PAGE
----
I’ve lived in the Portland area since 1972, and had a business in the Old Port almost 40 years. I’ve seen many changes, some good, some not.

Most changes, until the last decade or so, made sense in the big picture of Maine’s largest city and trends nationwide. While change is inevitable, respect was usually given to local tradition, history, architecture and repurposing. The old Press Herald building, now the Press Hotel and Union Restaurant, is an excellent example.

Increasingly, however, what was a thoughtful, informed evolution has become rapid-fire, money-motivated homogenization. When I saw the Dec. 19 article (“Public divided over Munjoy Hill demolition moratorium,” Page A1) and photos of the lovely 1890 home at 9 Moody St., and the space it had occupied, I teared up.

Our city is being destroyed. Going are lovely old homes on quiet streets. Going are landmark structures. Gone are many distinctively Maine neighborhoods. Gone, more and more, are one-of-a-kind structures that were wonderful examples of period architecture. In their places? Chain hotels that could be almost anywhere in the country; bland condo buildings like those throughout the U.S., which, here in Portland, house hundreds of people over the footprint where two families once lived, and the same stores found in any American city. Disappearing are the lovely views many people once had.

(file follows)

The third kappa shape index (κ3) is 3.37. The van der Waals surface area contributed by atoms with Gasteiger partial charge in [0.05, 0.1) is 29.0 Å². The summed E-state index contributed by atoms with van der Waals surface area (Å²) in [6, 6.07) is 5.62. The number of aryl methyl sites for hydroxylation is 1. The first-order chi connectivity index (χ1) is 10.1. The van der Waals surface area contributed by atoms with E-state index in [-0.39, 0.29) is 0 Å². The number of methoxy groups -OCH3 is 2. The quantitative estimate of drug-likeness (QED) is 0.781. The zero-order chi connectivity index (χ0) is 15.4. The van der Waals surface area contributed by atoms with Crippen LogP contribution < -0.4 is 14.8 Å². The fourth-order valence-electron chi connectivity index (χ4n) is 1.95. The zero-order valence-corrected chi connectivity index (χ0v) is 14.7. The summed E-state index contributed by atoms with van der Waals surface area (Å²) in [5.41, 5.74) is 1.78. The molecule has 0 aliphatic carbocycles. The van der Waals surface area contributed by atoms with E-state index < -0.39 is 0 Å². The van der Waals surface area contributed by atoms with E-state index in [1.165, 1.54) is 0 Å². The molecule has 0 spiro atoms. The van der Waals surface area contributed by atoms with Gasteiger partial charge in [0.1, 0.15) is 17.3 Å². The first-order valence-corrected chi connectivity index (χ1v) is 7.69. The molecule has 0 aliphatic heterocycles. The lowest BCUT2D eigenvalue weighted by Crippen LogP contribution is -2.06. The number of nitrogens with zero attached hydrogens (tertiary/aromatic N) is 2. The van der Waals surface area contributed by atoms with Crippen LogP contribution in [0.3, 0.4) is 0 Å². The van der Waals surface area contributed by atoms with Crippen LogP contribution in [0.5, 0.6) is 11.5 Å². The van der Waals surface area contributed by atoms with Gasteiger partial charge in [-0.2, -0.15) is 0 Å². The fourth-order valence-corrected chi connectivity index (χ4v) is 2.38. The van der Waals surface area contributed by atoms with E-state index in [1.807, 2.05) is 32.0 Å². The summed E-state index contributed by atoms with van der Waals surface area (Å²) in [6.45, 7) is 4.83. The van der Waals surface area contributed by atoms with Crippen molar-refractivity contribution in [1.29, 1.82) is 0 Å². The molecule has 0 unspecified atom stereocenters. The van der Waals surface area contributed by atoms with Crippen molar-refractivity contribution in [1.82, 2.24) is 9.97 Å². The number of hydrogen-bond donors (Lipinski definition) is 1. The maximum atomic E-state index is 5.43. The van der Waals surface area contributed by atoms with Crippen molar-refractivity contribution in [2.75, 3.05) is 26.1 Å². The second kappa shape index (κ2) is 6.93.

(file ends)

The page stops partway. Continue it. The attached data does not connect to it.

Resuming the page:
Traffic is far worse; we’re squeezing more people and businesses into space that was far less densely occupied. City planners seem to be thinking almost exclusively about money to be made, mostly by out-of-staters. The very characteristics that made Portland a popular destination are being destroyed. The East End is becoming condo heaven, the Old Port is Cruise Ship Tourist Shopping Center, and the West End will soon be overrun with traffic, trying to avoid the bumper-to-bumper Commercial Street crawl … already bad, because of all the new and coming condos and hotels.

Goodbye, Portland. Hello, Generica.

Louise Davis

Portland